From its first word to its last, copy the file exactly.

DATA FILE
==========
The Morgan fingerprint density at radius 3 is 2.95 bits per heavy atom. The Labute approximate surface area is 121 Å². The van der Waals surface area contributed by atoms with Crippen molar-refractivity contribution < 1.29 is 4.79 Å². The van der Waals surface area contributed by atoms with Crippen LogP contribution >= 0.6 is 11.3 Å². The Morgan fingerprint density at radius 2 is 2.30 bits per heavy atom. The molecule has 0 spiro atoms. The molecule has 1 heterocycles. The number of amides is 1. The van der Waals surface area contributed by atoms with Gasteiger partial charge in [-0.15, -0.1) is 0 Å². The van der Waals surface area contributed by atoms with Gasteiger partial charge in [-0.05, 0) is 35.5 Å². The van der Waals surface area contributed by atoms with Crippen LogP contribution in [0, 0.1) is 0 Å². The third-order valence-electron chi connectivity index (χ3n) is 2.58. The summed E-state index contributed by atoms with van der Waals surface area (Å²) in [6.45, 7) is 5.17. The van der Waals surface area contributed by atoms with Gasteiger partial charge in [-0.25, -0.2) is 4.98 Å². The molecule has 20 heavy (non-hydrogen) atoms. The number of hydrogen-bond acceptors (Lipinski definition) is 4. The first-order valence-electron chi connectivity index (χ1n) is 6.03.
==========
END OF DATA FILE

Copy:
The Morgan fingerprint density at radius 3 is 2.95 bits per heavy atom. The Labute approximate surface area is 121 Å². The van der Waals surface area contributed by atoms with Crippen molar-refractivity contribution < 1.29 is 4.79 Å². The van der Waals surface area contributed by atoms with Crippen LogP contribution >= 0.6 is 11.3 Å². The Morgan fingerprint density at radius 2 is 2.30 bits per heavy atom. The molecule has 0 spiro atoms. The molecule has 1 heterocycles. The number of amides is 1. The van der Waals surface area contributed by atoms with Gasteiger partial charge in [-0.15, -0.1) is 0 Å². The van der Waals surface area contributed by atoms with Gasteiger partial charge in [-0.05, 0) is 35.5 Å². The van der Waals surface area contributed by atoms with Crippen LogP contribution in [0, 0.1) is 0 Å². The third-order valence-electron chi connectivity index (χ3n) is 2.58. The summed E-state index contributed by atoms with van der Waals surface area (Å²) in [6.45, 7) is 5.17. The van der Waals surface area contributed by atoms with Gasteiger partial charge in [-0.25, -0.2) is 4.98 Å². The molecule has 20 heavy (non-hydrogen) atoms. The number of hydrogen-bond acceptors (Lipinski definition) is 4. The first-order valence-electron chi connectivity index (χ1n) is 6.03.